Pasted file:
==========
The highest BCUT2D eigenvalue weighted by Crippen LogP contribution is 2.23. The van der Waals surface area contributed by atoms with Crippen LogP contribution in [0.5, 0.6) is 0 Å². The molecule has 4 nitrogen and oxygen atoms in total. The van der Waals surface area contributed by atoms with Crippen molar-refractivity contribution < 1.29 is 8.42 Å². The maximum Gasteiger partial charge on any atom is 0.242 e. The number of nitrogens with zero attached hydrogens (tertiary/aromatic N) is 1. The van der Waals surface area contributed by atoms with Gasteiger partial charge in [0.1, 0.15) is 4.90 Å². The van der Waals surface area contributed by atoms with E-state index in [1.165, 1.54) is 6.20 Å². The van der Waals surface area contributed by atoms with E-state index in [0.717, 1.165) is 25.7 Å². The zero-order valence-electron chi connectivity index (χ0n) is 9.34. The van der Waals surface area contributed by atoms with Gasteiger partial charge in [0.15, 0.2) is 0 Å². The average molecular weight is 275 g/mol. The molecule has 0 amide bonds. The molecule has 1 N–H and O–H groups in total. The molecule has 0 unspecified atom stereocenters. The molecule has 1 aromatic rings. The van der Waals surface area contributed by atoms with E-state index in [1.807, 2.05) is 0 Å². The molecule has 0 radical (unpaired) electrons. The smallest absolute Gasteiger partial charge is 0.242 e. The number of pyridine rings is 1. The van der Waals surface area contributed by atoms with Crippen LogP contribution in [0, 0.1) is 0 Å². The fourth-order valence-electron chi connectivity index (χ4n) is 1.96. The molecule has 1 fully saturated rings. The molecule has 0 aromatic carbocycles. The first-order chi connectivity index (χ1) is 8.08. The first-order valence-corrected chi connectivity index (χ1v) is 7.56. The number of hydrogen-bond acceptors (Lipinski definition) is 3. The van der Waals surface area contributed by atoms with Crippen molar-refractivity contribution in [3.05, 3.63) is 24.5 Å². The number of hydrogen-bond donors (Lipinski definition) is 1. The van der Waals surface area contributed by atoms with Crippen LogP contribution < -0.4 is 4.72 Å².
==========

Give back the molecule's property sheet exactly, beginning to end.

The highest BCUT2D eigenvalue weighted by Crippen LogP contribution is 2.23. The van der Waals surface area contributed by atoms with Crippen LogP contribution in [0.5, 0.6) is 0 Å². The molecule has 4 nitrogen and oxygen atoms in total. The van der Waals surface area contributed by atoms with Crippen molar-refractivity contribution < 1.29 is 8.42 Å². The maximum Gasteiger partial charge on any atom is 0.242 e. The number of nitrogens with zero attached hydrogens (tertiary/aromatic N) is 1. The van der Waals surface area contributed by atoms with Gasteiger partial charge in [0.1, 0.15) is 4.90 Å². The van der Waals surface area contributed by atoms with E-state index in [1.165, 1.54) is 6.20 Å². The van der Waals surface area contributed by atoms with E-state index in [0.717, 1.165) is 25.7 Å². The zero-order valence-electron chi connectivity index (χ0n) is 9.34. The van der Waals surface area contributed by atoms with Gasteiger partial charge in [0.15, 0.2) is 0 Å². The average molecular weight is 275 g/mol. The molecule has 0 amide bonds. The molecule has 1 N–H and O–H groups in total. The molecule has 0 unspecified atom stereocenters. The molecule has 1 aromatic rings. The van der Waals surface area contributed by atoms with E-state index in [1.807, 2.05) is 0 Å². The molecule has 0 radical (unpaired) electrons. The smallest absolute Gasteiger partial charge is 0.242 e. The number of pyridine rings is 1. The van der Waals surface area contributed by atoms with Crippen LogP contribution in [0, 0.1) is 0 Å². The fourth-order valence-electron chi connectivity index (χ4n) is 1.96. The molecule has 1 fully saturated rings. The molecule has 0 aromatic carbocycles. The first-order chi connectivity index (χ1) is 8.08. The first-order valence-corrected chi connectivity index (χ1v) is 7.56. The number of hydrogen-bond acceptors (Lipinski definition) is 3. The van der Waals surface area contributed by atoms with Crippen molar-refractivity contribution in [3.05, 3.63) is 24.5 Å². The number of hydrogen-bond donors (Lipinski definition) is 1. The van der Waals surface area contributed by atoms with Crippen LogP contribution < -0.4 is 4.72 Å².